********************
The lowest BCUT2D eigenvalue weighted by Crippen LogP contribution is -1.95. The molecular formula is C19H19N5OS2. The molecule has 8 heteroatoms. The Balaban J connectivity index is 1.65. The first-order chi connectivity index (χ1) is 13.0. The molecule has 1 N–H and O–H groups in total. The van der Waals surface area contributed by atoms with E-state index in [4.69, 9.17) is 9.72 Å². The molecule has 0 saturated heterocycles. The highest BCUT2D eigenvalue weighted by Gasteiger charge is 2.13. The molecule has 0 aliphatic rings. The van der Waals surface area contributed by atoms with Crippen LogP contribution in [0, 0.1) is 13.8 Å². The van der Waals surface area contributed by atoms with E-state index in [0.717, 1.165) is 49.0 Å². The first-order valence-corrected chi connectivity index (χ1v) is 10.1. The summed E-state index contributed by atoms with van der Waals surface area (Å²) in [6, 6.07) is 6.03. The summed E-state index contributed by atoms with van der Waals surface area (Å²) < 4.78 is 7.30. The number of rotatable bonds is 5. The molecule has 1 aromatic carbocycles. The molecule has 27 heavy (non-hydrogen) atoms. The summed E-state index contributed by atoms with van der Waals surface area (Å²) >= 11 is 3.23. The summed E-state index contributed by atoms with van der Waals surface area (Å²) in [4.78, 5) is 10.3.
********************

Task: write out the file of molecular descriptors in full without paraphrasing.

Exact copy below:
The lowest BCUT2D eigenvalue weighted by Crippen LogP contribution is -1.95. The molecular formula is C19H19N5OS2. The molecule has 8 heteroatoms. The Balaban J connectivity index is 1.65. The first-order chi connectivity index (χ1) is 13.0. The molecule has 1 N–H and O–H groups in total. The van der Waals surface area contributed by atoms with E-state index in [4.69, 9.17) is 9.72 Å². The molecule has 0 saturated heterocycles. The highest BCUT2D eigenvalue weighted by Gasteiger charge is 2.13. The molecule has 0 aliphatic rings. The van der Waals surface area contributed by atoms with Crippen LogP contribution in [0, 0.1) is 13.8 Å². The van der Waals surface area contributed by atoms with E-state index in [0.717, 1.165) is 49.0 Å². The first-order valence-corrected chi connectivity index (χ1v) is 10.1. The summed E-state index contributed by atoms with van der Waals surface area (Å²) in [6, 6.07) is 6.03. The summed E-state index contributed by atoms with van der Waals surface area (Å²) < 4.78 is 7.30. The number of rotatable bonds is 5. The molecule has 1 aromatic carbocycles. The molecule has 27 heavy (non-hydrogen) atoms. The summed E-state index contributed by atoms with van der Waals surface area (Å²) >= 11 is 3.23. The summed E-state index contributed by atoms with van der Waals surface area (Å²) in [4.78, 5) is 10.3.